Since 2006, the Human Rights Council has developed innovative investigative mechanisms to respond to many of the gravest conflicts occurring today, and to promote accountability for violations of international law. Yet the situations in these countries continue to deteriorate, and justice for victims of atrocities remains negligible.
This conference will provide an opportunity for States, non-governmental and civil-society organisations and practitioners to reflect upon the influence of investigative human rights mechanisms concerning atrocity prevention and accountability, discuss best practices, and explore how to improve their efficiency.
New York, USA
Organized By : Women's International League for Peace and Freedom
The Women's International League for Peace and Freedom (WILPF) is organizing a panel discussion on women's meaningful participation in political movements and electoral processes on the occassion of the 18th anniversary of UN Security Council Resolution 1325 on women, peace and security.
The event will take place on Wednesday 24 October 2018 at the Permanent Mission of Switzerland to the United Nations in New York, and will bring together women peace leaders from around the world.
To RSVP, please send an email to email@example.com.
Washington, D.C., United States
Organized By : United States Institute of Peace
Organizations that work to build peace in fragile states often fail to meet the stated goals of the programs they design to resolve violent conflict. In her newly published book, "Global Governance and Local Peace: Accountability and Performance in International Peacebuilding", Susanna Campbell dives into why peacebuilding organizations often fail and presents one of the keys to success: local actors that force organizations to stay accountable to local peacebuilding goals.
Join experts at an event at the United States Institute of Peace, as they discuss Campbell’s findings and how country-based staff can sidestep normal accountability procedures and empower local actors to push for innovative solutions to local problems.
Assistant Professor, School of International Service, American University
Professor, International Affairs and Political Science, The George Washington University
Senior Director of Partnerships and Engagement, Search for Common Ground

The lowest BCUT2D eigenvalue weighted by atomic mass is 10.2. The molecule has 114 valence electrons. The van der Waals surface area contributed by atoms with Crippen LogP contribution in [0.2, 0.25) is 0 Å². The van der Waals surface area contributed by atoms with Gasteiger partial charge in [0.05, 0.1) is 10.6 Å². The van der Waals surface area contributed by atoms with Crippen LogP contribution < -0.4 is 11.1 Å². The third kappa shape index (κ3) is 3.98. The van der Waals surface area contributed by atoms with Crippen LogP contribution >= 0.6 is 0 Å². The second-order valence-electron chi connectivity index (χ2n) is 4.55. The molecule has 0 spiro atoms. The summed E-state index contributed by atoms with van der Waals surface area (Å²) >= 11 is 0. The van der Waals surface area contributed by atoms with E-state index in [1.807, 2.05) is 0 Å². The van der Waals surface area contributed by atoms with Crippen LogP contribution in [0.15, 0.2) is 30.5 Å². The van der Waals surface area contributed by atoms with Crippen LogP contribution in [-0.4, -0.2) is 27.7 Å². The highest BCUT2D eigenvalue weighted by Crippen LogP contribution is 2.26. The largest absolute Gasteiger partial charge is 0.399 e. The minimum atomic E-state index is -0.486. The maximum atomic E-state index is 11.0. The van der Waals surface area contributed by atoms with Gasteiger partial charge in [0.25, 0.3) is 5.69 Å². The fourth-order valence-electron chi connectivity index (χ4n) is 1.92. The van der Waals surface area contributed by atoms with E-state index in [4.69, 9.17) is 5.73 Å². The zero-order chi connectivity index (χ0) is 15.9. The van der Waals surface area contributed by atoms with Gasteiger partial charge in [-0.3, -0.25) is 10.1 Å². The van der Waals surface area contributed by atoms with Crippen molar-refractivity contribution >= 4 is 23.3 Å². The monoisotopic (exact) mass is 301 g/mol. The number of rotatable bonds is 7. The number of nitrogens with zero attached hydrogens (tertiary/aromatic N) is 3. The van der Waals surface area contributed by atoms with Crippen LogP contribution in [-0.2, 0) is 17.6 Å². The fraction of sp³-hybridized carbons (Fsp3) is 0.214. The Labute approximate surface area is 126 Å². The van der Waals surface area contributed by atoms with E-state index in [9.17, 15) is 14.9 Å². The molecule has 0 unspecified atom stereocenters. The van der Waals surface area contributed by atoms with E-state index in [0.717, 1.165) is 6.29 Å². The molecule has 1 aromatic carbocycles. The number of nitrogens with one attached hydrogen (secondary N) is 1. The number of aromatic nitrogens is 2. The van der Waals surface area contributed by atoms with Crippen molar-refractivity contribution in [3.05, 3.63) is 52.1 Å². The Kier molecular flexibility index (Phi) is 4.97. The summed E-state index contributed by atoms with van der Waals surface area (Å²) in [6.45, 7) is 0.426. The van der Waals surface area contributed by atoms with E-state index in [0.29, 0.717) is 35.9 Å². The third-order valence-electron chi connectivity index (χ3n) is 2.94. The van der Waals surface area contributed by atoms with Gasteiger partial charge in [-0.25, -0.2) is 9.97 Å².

Acting Deputy Assistant Administrator, Bureau of Democracy, Conflict, and Humanitarian Assistance, U.S. Agency for International Development
Leanne Erdberg, moderator
Director, Countering Violent Extremism, The U.S. Institute of Peace
Organized By : International Center for Transitional Justice
The International Center for Transitional Justice (ICTJ) and the Barcelona International Peace Center (BIPC) are pleased to announce the Intensive Course on Prevention and Guarantees of Non-Recurrence: The Role of Transitional Justice to be held in Barcelona, Spain from 1 to 5 October 2018. This course will examine how transitional justice can contribute to preventing the recurrence of violent conflict. The course will look at practical examples of current, past, and paradigmatic transitional justice processes and their contribution to prevention. Country case studies to be discussed may include Kenya, Sierra Leone, South Africa, the former Yugoslavia, and Latin American cases. The aim is to provide course participants with a firm grounding in transitional justice efforts and insight into the challenges and opportunities of helping to avoid the recurrence of violent conflict. It is targeted at mid-career and senior staff at multilateral agencies, governments, NGOs, foundations, universities, and others directly involved in peacebuilding, conflict. and post-conflict contexts around the world.
New York, United States
Ahead of the end of his term as UN High Commissioner of Human Rights, Zeid Ra’ad Al-Hussein, noted “human rights violations are the sharp zig-zag lines of a seismograph flashing out warnings of a coming earthquake.” Often, that earthquake takes the form of mass atrocity crimes and/or armed conflict. Long-standing, persistent and widespread violations and abuses of populations’ human rights remains one of the most reliable early warning signs of genocide, ethnic cleansing, war crimes and crimes against humanity. As such, the protection of human rights is closely related to the prevention of mass atrocity crimes and the maintenance of international peace and security.
This event will explore existing challenges for strengthening the UN human rights pillar outside of Geneva, as well as concrete measures that member states and UN officials in New York and Geneva can take to ensure the promotion and protection of human rights are placed at the heart of the maintenance international peace and security and atrocity prevention.
Sign up to the event here before 25 September. Because of strict security relating to the opening of the United Nations General Assembly, guests will need to arrive by 1:45pm and bring a photo ID, as well as a printed copy of the invitation to enter the building.